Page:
This week, National Public Radio (NPR) is airing a five-part series
that focuses on the dropout problem in the United States. In an introduction to the series
, NPR education correspondent Claudio Sanchez explained that the original impetus for the series was the state of the current U.S. economy and the staggering cost of dropping out of high school, citing research that found that a high school dropout makes almost a million dollars less in the course of his or her lifetime than a college graduate.
The series talks to students across the country about their experiences in high school, including students who are currently at risk for dropping out of high school and the experiences of high school dropouts after they leave school. Sanchez noted that in the course of this investigation he encountered school districts that are doing different things to combat the problem – such as Baltimore, which puts in a lot of time and effort to reduce truancy – but there is no one real solution. Using data to track students’ progress, and making sure it is reliable and consistent data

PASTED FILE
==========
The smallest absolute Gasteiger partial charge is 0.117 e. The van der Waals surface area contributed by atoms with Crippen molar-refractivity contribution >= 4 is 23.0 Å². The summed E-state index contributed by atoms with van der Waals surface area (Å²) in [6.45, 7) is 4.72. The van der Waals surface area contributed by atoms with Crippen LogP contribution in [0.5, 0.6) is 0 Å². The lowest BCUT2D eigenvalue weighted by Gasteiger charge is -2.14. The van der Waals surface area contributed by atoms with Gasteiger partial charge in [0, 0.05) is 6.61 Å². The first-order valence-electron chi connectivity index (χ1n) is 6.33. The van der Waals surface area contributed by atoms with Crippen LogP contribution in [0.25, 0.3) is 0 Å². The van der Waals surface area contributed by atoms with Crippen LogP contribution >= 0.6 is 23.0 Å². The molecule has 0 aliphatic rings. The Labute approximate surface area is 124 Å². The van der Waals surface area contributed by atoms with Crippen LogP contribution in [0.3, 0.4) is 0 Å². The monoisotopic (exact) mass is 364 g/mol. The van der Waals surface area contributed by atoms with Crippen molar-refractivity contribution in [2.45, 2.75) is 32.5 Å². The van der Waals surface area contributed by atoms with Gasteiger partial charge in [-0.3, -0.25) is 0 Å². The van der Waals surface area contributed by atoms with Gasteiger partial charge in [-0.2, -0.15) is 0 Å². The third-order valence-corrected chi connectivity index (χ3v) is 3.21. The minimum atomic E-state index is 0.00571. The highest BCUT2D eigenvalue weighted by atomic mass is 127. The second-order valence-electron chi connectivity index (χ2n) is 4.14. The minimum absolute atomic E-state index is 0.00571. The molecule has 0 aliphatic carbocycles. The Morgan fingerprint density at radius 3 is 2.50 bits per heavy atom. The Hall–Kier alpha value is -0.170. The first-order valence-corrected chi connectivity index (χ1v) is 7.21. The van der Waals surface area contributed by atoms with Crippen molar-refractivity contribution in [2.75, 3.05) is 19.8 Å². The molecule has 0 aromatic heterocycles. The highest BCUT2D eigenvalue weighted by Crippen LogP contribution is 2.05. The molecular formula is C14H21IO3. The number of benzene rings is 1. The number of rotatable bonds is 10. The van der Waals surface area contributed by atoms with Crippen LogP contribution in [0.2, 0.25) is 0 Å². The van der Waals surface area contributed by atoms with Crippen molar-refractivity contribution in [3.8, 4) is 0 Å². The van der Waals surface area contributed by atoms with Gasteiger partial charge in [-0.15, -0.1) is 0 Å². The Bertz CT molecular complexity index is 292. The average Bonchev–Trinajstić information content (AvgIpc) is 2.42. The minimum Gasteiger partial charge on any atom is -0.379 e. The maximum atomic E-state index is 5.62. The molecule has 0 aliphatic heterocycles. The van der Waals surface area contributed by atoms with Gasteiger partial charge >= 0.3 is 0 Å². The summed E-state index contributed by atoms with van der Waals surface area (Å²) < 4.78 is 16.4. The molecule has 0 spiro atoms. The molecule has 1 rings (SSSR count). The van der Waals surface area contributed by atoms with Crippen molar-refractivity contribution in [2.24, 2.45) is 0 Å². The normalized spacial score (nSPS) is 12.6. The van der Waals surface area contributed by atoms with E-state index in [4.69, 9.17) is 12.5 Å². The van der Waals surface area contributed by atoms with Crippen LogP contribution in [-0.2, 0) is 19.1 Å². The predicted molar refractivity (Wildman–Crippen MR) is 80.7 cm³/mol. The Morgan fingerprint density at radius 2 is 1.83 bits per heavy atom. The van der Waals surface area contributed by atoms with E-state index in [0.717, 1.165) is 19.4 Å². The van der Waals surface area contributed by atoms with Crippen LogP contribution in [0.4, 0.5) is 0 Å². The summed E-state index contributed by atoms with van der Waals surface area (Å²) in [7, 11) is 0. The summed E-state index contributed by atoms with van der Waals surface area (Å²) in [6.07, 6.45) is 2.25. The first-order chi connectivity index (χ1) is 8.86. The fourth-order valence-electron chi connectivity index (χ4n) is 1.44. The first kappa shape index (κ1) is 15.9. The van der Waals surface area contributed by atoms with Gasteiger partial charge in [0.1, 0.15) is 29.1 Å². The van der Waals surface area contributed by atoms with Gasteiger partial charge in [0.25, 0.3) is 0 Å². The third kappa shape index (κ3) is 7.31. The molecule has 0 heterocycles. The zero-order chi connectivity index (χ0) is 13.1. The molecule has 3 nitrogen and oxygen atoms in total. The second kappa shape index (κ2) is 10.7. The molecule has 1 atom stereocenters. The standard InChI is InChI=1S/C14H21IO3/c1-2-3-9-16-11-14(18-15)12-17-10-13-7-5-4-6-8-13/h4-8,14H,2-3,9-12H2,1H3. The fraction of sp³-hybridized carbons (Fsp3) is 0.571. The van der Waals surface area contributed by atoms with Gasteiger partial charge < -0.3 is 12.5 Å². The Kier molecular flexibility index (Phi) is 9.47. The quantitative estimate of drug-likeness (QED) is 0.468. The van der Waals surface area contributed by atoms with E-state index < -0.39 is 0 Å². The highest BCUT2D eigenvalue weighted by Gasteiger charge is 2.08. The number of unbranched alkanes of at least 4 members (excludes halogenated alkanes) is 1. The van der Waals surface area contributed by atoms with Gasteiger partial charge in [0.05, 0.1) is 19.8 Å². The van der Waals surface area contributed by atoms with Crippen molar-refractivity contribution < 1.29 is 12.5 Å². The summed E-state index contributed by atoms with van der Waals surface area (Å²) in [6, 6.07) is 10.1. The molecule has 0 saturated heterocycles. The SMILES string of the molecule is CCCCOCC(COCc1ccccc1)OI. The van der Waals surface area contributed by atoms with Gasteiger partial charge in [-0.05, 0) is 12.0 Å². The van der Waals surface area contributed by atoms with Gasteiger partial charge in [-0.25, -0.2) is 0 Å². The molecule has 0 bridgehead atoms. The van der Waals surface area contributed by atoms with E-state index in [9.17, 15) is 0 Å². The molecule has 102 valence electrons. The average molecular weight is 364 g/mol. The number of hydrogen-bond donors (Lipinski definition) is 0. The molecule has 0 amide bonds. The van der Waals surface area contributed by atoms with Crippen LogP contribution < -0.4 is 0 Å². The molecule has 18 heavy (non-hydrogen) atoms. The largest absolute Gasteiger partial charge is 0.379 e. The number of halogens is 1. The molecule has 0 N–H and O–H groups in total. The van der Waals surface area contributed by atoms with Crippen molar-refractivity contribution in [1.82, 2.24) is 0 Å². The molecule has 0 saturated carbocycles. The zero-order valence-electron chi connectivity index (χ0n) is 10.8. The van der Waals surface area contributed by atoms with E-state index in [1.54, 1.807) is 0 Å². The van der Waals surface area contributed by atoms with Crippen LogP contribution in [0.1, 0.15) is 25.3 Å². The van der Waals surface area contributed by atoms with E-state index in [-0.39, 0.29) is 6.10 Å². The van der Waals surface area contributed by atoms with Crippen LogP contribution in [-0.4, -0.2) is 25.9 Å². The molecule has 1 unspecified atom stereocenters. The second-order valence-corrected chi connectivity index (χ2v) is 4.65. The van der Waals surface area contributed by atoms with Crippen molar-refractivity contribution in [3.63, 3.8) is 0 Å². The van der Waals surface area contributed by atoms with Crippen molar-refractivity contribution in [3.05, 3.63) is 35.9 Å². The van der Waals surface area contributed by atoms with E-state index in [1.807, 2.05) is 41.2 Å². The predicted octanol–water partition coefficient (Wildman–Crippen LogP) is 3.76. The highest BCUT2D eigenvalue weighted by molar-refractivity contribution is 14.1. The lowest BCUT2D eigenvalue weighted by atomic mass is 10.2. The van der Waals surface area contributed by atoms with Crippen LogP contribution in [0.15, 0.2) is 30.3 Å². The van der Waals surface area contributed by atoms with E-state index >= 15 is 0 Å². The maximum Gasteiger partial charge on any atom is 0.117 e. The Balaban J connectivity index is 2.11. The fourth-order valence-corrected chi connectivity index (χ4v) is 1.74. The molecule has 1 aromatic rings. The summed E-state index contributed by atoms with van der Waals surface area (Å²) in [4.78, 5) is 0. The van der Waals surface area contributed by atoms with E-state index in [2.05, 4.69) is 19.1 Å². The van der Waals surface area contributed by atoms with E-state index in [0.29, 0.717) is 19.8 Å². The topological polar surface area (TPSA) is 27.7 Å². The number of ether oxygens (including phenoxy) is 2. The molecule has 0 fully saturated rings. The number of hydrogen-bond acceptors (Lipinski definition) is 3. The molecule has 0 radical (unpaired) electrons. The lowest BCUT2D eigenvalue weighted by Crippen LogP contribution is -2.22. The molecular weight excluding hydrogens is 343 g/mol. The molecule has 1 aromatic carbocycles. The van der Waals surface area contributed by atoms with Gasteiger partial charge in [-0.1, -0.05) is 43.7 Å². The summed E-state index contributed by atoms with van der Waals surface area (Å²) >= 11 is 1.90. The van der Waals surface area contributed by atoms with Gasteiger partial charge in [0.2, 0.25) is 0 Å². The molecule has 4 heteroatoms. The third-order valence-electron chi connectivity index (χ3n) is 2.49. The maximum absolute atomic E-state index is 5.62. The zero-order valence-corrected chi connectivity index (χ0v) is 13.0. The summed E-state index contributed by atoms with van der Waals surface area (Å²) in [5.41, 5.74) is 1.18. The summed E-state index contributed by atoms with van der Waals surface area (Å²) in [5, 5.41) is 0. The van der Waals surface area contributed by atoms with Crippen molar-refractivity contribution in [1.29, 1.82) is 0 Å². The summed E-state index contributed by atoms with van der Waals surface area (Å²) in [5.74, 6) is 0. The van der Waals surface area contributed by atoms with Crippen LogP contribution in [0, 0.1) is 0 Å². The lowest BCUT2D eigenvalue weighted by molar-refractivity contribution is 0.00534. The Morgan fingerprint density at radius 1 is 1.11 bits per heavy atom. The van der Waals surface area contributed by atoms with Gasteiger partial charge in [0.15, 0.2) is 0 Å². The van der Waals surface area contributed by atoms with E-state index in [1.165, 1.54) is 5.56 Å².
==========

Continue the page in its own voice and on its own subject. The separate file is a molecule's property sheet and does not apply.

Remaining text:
, will go a long way to getting a handle on the dropout problem.
Check out the entire series on NPR
’s Morning Edition and All Things Considered, or view the segments individually:
This blog post was originally authored under the auspices of the National High School Center at the American Institutes for Research (AIR). The National High School Center’s blog, High School Matters
, which ran until March 2013, provided an objective perspective on the latest research, issues, and events that affected high school improvement. The CCRS Center plans to continue relevant work originally developed under the National High School Center grant. National High School Center blog posts that pertain to CCRS Center issues are included on this website as a resource to our stakeholders.